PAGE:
On the other hand, in the U.S. at least, there is not (at present) much momentum for broad-spectrum AI regulation. That said, a few laws have been enacted relating to AI that are industry and use-case specific, such as California’s bot law[4] (which requires disclosure of the use of automated chatbots) or the Illinois AI Video Interview Act[5] (where use of AI to evaluate interview videos is prohibited, absent disclosure).

Privacy and Data Protection “Guarantee”

Privacy and data protection law has been the most directly impacted by the development and use of AI. From enabling individuals to be reidentified to creating algorithms that are not understandable or transparent, to profiling individuals to predict their behavior (with questionable accuracy), AI is of particular concern to the fundamental rights to privacy and data protection. Given the autonomous component of AI, AI algorithms and systems must be designed, developed and continually reviewed with privacy and data protection in mind.

The guidelines recognize that the EU’s comprehensive General Data Protection Regulation[6] plays a part in AI’s legal framework since it regulates certain dimensions of AI such as an individual’s right not to be subject to automated decision-making. However, compliance with the GDPR is just a start since the GDPR does not address all the privacy, data protection and ethical aspects of trustworthy AI. For example, under the GDPR, one must implement appropriate technical and organizational security measures, which leaves open to interpretation what is “appropriate” in the vast landscape that is AI.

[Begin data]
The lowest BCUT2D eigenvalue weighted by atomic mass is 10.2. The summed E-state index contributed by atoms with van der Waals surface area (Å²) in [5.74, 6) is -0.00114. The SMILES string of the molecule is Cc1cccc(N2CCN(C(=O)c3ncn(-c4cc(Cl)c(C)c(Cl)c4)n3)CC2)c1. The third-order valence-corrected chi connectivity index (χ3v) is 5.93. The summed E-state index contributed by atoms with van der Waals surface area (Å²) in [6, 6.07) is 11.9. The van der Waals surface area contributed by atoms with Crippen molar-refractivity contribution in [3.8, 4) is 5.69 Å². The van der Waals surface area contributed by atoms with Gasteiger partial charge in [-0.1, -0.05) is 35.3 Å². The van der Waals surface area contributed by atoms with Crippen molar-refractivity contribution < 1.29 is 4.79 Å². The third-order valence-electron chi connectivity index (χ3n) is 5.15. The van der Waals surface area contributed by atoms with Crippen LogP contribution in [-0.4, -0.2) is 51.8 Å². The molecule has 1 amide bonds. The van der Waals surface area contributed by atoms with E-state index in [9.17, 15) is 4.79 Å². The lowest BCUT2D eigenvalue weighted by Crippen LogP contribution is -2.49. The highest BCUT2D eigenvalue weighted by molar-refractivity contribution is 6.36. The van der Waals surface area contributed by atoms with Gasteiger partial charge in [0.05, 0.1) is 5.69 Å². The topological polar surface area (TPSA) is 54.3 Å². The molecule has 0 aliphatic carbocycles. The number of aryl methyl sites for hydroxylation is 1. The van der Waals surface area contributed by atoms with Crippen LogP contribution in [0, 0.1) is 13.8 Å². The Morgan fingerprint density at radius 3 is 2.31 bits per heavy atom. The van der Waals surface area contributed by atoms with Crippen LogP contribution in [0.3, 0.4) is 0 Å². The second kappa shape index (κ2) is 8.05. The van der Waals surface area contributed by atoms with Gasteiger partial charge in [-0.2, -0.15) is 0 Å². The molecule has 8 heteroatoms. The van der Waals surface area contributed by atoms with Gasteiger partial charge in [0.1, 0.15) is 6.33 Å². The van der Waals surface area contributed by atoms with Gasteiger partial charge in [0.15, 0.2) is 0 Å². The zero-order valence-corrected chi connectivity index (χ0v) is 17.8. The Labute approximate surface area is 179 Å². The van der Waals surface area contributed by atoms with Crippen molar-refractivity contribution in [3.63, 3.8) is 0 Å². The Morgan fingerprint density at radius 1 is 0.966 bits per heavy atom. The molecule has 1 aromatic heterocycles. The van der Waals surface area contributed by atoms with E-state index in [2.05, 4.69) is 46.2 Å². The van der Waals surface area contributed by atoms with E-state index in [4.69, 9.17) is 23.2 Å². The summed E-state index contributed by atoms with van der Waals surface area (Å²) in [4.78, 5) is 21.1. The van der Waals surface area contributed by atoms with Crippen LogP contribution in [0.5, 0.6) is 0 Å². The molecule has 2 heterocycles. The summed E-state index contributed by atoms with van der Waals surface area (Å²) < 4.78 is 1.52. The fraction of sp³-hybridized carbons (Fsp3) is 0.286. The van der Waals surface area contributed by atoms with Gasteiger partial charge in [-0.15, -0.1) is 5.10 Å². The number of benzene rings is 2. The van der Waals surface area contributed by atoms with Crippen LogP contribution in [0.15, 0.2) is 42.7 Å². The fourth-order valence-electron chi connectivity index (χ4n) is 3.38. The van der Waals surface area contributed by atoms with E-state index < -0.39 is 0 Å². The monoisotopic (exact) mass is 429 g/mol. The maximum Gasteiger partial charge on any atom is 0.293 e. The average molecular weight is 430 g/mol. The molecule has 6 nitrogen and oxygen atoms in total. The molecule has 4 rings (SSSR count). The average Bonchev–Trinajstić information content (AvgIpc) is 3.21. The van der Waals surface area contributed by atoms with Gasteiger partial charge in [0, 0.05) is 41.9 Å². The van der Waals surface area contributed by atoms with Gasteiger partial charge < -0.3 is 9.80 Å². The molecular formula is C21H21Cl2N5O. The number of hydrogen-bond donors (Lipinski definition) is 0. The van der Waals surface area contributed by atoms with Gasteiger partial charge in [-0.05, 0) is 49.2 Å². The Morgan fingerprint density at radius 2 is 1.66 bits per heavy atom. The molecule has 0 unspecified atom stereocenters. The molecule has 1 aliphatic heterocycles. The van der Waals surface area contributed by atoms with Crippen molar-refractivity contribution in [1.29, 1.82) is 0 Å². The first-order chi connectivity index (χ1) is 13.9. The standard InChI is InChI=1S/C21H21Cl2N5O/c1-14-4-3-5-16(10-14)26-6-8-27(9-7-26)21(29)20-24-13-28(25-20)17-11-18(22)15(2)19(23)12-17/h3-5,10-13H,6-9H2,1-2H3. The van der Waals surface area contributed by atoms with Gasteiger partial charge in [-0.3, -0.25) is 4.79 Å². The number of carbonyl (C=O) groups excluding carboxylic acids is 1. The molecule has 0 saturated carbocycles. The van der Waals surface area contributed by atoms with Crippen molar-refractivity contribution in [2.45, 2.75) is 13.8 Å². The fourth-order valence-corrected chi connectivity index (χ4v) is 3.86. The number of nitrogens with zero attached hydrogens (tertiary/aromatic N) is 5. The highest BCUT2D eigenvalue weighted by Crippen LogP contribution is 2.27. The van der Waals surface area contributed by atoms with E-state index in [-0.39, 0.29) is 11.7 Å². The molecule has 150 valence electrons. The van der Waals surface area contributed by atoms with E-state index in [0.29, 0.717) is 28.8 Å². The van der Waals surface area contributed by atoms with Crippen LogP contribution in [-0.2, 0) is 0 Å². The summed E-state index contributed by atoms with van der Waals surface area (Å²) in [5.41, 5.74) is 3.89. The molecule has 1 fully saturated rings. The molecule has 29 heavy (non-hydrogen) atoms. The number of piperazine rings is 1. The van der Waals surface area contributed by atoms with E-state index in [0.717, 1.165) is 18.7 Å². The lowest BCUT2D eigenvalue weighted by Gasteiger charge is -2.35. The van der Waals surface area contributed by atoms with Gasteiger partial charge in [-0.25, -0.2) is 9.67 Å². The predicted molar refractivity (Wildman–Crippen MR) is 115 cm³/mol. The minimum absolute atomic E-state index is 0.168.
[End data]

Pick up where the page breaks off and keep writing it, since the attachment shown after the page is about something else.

Finally, artificial intelligence is fueled by access to, and processing of, significant amounts of data. This is directly at odds with the privacy concepts of data minimization, retention and deletion.

Difficulties With Transparency, Causation and Explicability

Of all the guidelines, the requirement of “transparency” is perhaps the toughest for mainstream AI systems to achieve at present. For instance, commonly used machine learning algorithms based on neural networks are nearly inexplicable once the hidden layers are revealed and the math underlying the equations is shown. In other words, while the results of the algorithm may provide startling success in drawing conclusions from a dataset, the “how” can be nearly impenetrable.

While there are certainly ways to back into what is happening, or to correlate inputs with results, that is merely seeing correlation without understanding causation. For mission-critical or high-risk applications, such as health care, being unable to explain or assess how an algorithm draws conclusions, the scientific basis for the conclusions or the underlying logic of the decision may rule out these types of algorithms.

Defining AI?